For two decades, the United Nations Office on Drugs and Crime (UNODC) has helped make the world a safer place from drugs, organized crime, corruption and terrorism.
UNODC is committed to achieving health, security and justice for all by addressing these threats and promoting sustainable peace and well-being as a deterrent.
Since the magnitude of these problems is often too large for States to address them alone, UNODC offers practical assistance and encourages transnational approaches to action. These actions are carried out in all regions of the world thanks to global programs and the network of field offices.
The United Nations Office on Drugs and Crime (UNODC) has launched a practical guide for public organizations on how to conduct corruption risk assessments to identify, mitigate and prevent corruption-related vulnerabilities in their operations.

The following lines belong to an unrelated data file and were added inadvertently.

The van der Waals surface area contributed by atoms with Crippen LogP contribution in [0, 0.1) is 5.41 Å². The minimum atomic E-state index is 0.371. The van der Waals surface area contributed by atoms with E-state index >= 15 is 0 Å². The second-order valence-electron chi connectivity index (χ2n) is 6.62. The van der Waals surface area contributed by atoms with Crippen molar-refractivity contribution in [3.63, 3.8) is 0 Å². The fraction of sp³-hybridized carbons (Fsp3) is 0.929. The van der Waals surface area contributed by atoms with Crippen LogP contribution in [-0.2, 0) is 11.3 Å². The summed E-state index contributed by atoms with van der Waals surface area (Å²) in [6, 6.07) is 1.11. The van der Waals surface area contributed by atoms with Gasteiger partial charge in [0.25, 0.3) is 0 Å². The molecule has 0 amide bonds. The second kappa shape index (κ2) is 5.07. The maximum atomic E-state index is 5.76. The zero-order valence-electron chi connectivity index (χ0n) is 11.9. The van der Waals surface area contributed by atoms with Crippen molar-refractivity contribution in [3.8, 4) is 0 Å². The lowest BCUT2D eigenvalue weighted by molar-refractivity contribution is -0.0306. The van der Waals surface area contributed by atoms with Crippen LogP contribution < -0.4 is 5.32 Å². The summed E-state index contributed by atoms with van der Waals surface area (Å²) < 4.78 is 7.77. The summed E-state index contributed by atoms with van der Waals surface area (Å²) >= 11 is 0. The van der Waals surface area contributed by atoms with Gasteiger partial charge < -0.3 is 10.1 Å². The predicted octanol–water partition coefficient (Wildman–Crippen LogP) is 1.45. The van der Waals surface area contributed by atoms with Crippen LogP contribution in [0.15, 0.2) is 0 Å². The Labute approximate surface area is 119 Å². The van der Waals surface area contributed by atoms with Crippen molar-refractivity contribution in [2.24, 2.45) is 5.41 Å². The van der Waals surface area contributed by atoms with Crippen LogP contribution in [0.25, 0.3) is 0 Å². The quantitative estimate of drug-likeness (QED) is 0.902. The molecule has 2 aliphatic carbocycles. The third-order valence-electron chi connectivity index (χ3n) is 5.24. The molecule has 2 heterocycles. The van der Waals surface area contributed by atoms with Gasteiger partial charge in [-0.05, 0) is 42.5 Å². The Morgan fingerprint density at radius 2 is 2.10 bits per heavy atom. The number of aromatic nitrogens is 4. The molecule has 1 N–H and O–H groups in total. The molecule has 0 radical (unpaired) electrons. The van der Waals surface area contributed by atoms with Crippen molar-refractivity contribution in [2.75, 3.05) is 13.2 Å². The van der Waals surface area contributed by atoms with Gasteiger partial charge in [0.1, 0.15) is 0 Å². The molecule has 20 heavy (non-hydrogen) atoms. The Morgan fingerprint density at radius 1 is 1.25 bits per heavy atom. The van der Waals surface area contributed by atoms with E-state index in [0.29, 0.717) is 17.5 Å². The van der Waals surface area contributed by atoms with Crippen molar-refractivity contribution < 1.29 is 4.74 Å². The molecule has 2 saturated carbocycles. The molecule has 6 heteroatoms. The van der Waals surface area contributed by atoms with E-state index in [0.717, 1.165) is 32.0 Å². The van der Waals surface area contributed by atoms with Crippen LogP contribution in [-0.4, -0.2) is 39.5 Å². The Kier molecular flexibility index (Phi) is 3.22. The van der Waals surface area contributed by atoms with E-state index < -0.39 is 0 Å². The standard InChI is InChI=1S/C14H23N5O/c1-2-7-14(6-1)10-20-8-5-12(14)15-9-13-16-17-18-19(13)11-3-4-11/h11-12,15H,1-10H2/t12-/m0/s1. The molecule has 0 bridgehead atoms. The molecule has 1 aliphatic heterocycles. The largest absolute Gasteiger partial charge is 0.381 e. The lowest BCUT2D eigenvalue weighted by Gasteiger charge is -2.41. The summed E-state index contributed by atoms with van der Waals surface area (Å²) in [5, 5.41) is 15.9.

“State of Integrity: A Guide to Conducting Corruption Risk Assessments in Public Organizations” presents a simple approach to mitigating corruption risks for public institutions, bodies, and authorities, using seven effective steps in terms of of resources.
The aim of a corruption risk assessment is to identify a realistic set of potential risks, determine which ones should be prioritized, and develop and implement effective and cost-effective mitigation strategies.
Organizations are encouraged to use the methodology on an ongoing basis to determine any new or pending risks, assess whether the measures introduced are effective, and decide whether new measures should be introduced. This process will strengthen an organization's ability to minimize corruption risks and prevent corruption schemes from occurring.
The guide reaffirms the importance of prioritizing measures to prevent corruption and intends to inform strategic interventions in public organizations in a multitude of sectors.
UNODC has already worked successfully with a number of Member States using the methodology described in the guide and stands ready to continue providing expert assistance to support efforts to prevent and combat corruption.
Virginie Gastine Menou
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